Wednesday, October 13, 2010

Not Extinct Yet - Matt's At It Again

Barney, that is, who some might say is as big and purple (think prose) as the dinosaur of the same name, making some as happy as others are annoyed. Whether art genius or art hooligan, Matthew Barney definitely gets your attention (even before he married alt-rock megastar Björk). His latest, currently unfolding project, “Ancient Evenings,” is a series of seven one-time-only performances.

These performances take place at various sites. The first, “Blood of Two,” took place in June of 2009 on a Greek island for the opening of the Deste Foundation art space there. The collaboration with artist Elizabeth Peyton involved goats, the preserved carcass of a shark, and a glass sarcophagus sealing up books and other artifacts that had been submerged in the sea for months. The shark was thrown on top of the sarcophagus after its retrieval from the water and carried funereal-style into the gallery. It was much more involved than this, of course, and you can read Linda Yablonsky’s Art Forum report on the proceedings here.

The second, “Khu,” created in collaboration with music composer Jonathan Bepler (who previously worked with Barney on the music for his “Cremaster” films) took place on October 2, 2010 in Detroit. An eight-hour-long extravaganza whose crime mystery narrative involves double-amputee Aimee Mullins as a blond Isis whose fragmented and strewn Osiris is a beat up Chrysler (at one point she has sex with his engine block), gold lamé-ladden mountain climbers, and fire-breathing silos, among other wonders I can’t begin to describe (including rain; it’s uncertain whether Barney was able to arrange that particular detail or not), not having seen them, myself. If you want to read Yablonsky’s firsthand account, click on this link.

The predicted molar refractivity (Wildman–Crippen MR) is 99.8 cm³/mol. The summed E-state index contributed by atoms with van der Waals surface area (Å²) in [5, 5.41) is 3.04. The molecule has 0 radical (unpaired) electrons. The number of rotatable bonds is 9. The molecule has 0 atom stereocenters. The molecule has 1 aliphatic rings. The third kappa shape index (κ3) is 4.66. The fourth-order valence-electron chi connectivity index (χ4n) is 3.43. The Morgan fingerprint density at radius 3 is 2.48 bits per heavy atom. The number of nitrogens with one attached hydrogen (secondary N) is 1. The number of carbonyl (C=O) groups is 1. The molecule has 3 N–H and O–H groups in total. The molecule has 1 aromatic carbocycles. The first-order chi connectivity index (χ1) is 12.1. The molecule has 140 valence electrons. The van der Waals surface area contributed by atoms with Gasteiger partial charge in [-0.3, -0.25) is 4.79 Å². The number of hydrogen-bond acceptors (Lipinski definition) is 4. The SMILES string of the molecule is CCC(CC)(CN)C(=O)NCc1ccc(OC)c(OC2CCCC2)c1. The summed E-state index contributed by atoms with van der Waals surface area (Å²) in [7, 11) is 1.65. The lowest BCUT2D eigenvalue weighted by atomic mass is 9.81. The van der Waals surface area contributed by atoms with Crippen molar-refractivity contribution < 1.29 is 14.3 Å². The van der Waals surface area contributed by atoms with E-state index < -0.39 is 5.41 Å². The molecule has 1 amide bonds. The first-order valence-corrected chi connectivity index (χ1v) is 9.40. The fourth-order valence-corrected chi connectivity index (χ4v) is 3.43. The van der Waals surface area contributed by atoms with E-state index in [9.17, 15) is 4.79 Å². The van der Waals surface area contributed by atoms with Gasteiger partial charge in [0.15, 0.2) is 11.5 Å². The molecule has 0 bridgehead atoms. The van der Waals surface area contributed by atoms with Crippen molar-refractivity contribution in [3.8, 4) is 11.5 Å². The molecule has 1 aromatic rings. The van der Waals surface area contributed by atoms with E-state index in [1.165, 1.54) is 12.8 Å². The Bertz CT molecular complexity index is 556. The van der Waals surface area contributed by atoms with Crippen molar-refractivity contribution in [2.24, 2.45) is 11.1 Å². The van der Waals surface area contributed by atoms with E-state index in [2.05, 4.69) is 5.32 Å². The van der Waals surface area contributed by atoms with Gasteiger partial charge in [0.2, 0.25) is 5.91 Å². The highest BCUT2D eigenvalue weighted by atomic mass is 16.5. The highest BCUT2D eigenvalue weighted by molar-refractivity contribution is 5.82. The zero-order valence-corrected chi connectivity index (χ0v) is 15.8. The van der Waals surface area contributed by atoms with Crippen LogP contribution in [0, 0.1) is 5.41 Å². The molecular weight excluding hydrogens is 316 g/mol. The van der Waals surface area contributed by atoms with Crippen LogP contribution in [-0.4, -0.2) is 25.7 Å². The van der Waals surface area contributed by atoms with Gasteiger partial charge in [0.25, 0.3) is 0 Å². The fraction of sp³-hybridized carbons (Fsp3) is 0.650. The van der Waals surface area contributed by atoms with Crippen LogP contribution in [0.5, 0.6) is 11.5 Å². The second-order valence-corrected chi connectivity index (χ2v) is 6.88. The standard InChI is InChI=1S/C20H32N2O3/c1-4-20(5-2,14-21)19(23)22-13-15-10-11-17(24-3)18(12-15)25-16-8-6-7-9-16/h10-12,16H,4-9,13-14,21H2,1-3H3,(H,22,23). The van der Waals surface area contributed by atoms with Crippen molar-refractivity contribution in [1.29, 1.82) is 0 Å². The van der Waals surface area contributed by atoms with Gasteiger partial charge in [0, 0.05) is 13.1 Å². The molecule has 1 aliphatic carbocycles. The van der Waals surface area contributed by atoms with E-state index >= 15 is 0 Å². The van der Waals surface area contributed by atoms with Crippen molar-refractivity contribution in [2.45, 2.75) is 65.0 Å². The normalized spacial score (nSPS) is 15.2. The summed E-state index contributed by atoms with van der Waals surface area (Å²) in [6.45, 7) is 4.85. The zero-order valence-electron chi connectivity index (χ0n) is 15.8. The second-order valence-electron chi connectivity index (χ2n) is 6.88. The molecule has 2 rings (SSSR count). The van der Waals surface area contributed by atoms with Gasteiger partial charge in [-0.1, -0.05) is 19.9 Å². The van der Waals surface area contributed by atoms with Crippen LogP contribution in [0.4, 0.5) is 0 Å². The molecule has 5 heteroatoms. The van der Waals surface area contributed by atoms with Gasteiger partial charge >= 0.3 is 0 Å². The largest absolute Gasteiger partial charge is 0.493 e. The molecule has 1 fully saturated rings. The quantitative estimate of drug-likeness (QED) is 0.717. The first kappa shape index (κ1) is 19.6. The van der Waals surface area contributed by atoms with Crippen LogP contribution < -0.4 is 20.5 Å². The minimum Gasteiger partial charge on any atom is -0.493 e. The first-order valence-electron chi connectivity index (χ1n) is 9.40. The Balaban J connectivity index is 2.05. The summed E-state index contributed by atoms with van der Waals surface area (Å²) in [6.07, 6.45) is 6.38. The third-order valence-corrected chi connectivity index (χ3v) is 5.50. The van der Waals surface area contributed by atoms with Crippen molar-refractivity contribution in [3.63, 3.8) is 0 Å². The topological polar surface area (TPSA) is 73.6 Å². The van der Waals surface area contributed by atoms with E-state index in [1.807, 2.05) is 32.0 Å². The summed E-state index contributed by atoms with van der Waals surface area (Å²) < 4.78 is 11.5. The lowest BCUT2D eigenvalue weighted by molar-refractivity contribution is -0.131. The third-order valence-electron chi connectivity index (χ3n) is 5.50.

Barney’s at it again, and he’s as grandiose and extravagant as any giant purple dinosaur trundling through the streets of Tokyo (or Detroit) ever could be. His morbid postmodern merry-making will continue at five as-yet-undisclosed locations in New York. New Yorkers watch out (take that phrase as you will)—and be sure to bring your raincoats)!

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